Talk:Browning Hi-Power

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Other Browning Hi Power Variants


Browning Hi-Power - 9x19mm. This is the screen used Hero Gun held and fired by Eddie Murphy in the Beverly Hills Cop film series.
FEG Browning HP clone. The gun pictured here is the screen-used gun carried by Denzel Washington in American Gangster.
Browning Hi-Power used by John Wayne in the film McQ.
World IMFDB Exclusive: Screen used FEG R9 - 9x19mm. This blank firing weapon is verified as screen used by actor Tony Sirico in The Sopranos. This specific gun was the one fired onscreen when he and Christopher kill Mikey Palmice in I Dream of Jeannie Cusamano (1.13). (IMFDB thanks The Golden Closet for providing this image.)
Commercial Browning Hi-Power Mark III - 9x19mm. This is the screen-used firearm carried by Stephen Baldwin in the film The Usual Suspects
Browning Hi-Power as carried by Harrison Ford in Raiders of the Lost Ark. From "The Complete Making of Indiana Jones: The Definitive Story Behind All Four Films" by J.W. Rinzler, p. 78

Additional Images

Browning Hi-Power fitted with a reproduction stock. The original stocks produced for Chinese contract pistols had a much sturdier hinge - 9x19mm Parabellum
FN Browning Hi-Power with rear adjustable sight, regular front sight and spare magazine - 9x19mm
Browning Hi-Power fitted with suppressor - 9x19mm Parabellum
West German Police Version of the Browning Hi-Power - 9x19mm Parabellum
FN Hi-Power with satin nickel finish - 9x19mm Parabellum
Browning Hi-Power with stainless finish - 9x19mm Parabellum
British L9A1 and licensed FN Hi-Power - 9x19mm Parabellum
British L9A1 DS - 9x19mm Parabellum
A Type 73 Belgian made Browning Hi-Power - 9x19mm Parabellum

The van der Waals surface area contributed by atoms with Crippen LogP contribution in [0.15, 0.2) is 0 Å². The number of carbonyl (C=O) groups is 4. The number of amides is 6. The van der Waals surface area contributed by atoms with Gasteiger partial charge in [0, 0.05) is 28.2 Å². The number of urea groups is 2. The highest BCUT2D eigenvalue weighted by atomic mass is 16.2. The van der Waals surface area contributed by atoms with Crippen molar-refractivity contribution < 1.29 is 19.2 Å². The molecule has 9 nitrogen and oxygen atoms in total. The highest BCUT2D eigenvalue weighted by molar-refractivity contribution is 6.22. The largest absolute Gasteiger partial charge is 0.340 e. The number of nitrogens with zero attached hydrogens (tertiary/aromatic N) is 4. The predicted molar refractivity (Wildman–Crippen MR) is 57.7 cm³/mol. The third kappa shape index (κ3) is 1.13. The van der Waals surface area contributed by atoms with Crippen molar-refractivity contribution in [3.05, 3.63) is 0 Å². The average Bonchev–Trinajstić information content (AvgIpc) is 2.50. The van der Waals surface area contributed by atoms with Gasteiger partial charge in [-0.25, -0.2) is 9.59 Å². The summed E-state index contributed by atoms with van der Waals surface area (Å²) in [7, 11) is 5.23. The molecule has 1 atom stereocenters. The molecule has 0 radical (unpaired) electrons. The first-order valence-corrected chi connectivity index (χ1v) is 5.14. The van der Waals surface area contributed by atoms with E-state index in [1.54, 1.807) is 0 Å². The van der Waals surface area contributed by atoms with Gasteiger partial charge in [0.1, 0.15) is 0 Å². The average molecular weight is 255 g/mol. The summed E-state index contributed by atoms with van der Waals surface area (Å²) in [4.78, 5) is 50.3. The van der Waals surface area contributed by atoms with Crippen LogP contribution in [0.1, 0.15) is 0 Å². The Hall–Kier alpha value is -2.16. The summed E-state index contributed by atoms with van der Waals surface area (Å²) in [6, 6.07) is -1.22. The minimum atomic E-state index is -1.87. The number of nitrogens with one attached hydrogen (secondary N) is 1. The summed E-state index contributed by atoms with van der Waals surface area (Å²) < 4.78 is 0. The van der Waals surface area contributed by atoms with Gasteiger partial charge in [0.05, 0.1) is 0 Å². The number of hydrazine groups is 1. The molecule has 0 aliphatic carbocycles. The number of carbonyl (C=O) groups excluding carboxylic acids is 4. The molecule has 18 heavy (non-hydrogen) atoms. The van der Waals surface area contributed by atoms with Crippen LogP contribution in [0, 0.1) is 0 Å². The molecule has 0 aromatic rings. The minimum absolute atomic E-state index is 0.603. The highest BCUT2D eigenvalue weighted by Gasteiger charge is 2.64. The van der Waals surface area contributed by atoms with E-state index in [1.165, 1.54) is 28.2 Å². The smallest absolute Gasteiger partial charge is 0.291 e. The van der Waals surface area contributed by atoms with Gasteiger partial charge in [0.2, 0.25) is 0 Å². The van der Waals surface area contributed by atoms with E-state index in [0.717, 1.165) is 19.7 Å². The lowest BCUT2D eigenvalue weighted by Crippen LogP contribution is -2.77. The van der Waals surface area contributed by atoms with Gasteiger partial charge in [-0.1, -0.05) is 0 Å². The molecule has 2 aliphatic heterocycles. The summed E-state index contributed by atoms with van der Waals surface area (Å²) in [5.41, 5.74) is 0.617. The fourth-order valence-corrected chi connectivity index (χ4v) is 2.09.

Browning Hi-Power Mark III with wooden grips - 9mm.
Pre-war FN P35 with adjustable sights and holster stock - 9x19mm Parabellum
Gold High Power with ivory grip - 9x19mm Parabellum

Other Hi-Power-based models

FÉG Model 45 ACK/GKK - 9x19mm Parabellum
Arcus 98 DA - 9x19mm Parabellum. Arcus 94 and Arcus 98DA are Bulgarian versions of the Hi-Power.


The Inglis Hi-Power is a canadian produced variant of this pistol from ww2 and is recognised for its distinctive 'Hump' rear sight.

Sure it makes sense to add the FEG Hi-Power to the Hi-Power page. Less clutter.


FEG: R9 same as P9R?

Can anybody tell if there's a difference between above two guns? I am curious because apart from the trigger guard, the FEG R9 used in The Sopranos looks very much like a ‘regular’ FEG P9R. Thanks for a short feedback, --PeeWee055 10:20, 21 November 2011 (CST)

.357 SIG conversion

I read somewhere that most pistols chambered for the .40 S&W can be converted to .357 SIG by replacing the barrel and the recoil spring. Is the Hi-Power Practical capable of such conversion, or is it an exception to the rule? - User: 2wingo

As long as it's originally chambered in .40 S&W, you'll be okay. The .40 HP's have a slightly beefier slide and additional locking lug on the barrel. Three instead of two. You'll most likely have to have the .357 SIG barrel fitted. Go to the 1911 forum, there's a BHP section. Or a BHP forum even. I don't know why there's even a separate section for the Practical, the only difference is the finish. --Predator20 (talk) 10:39, 3 December 2012 (EST)
There are several conversion barrels available, and as long as you pistol has the heavier .40 S&W slide (the one with the groove for the slide release) it will be fine. You can physically put a .40 and by extension .357 SIG barrel on a 9mm gun, but this will damage the pistol in the long term. When Browning first made the .40 Browning it originally used the standard 9mm light slide during testing, but it was too light meaning it recoiled fast enough to warp the frame hence the change. --commando552 (talk) 19:13, 3 December 2012 (EST)

Browning HP better caliber